Hampi was the capital of the prosperous Vijaynagara Empire in the 14th century. Documented records by contemporary foreign travellers reveal Hampi to be a major seat of trade and commerce along with an established system of livelihood with agricultural farms and balanced by spirituality with its vast sophisticated and elaborate temple complex. It was a grand and regal city by the banks of the Tungabhadra and attracted many foreign traders and travellers because of its prosperity.
Chronicled information reveals that Hampi was probably India's richest city among its contemporaries and one of the most medieval era settlements second only to probably Beijing. Naturally, such prosperity, wealth and fame are unlikely to go unnoticed and it inevitably attracted a lot of invading foreign forces. Finally, Hampi succumbed to an attack by coalition forces of Muslim armies from the Delhi Sultanate which left it plundered, pillaged, looted and completely annihilated which rendered the city to complete ruins, as it stands today.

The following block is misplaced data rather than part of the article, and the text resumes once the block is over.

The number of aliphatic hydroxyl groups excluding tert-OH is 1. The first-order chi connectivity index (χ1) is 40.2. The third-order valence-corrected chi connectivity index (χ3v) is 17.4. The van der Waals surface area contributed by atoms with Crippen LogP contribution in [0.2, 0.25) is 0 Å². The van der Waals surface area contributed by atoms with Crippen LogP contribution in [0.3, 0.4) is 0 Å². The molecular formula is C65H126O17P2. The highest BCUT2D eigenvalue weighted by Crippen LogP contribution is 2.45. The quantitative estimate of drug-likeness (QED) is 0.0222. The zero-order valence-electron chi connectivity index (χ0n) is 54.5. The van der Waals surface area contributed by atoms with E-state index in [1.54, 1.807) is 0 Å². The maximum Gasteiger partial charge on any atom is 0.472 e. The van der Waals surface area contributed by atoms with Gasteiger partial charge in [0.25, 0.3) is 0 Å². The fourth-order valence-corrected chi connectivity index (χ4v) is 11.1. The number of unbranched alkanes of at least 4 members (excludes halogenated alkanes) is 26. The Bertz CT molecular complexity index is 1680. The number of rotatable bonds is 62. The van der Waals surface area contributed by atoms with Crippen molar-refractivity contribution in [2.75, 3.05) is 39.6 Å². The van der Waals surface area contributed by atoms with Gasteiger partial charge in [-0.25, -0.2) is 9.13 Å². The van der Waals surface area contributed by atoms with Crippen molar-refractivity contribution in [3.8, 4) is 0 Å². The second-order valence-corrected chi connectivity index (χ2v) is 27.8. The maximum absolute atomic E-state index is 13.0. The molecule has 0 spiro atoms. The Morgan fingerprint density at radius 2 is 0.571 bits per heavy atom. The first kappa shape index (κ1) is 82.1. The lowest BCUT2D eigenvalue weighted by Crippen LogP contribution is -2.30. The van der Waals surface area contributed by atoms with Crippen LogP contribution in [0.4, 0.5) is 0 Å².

Hampi is not only revered as a World Heritage Site for its temple complexes but there are still ruins suggesting a well planed complex city system that was in place during that time as well. These ruins are spread over more than four thousand hectares and include a grand and austere system of architectural wonders from forts, temples, riverside features, shrines, royal and sacred complexes, market complexes, pillared halls, community halls, water structures, memorial structures and many more structures that are reflective of the peak of glory and prosperity the city was once witness to. Hampi still retains many of the striking features that have been described to denote the city in renditions of Ramayana when the monkey army venture to rescue Sita Devi.
(NOTE : Ruins of Hampi and some Monuments has no fees i.e Queen's Bath and Heritage Museum etc.)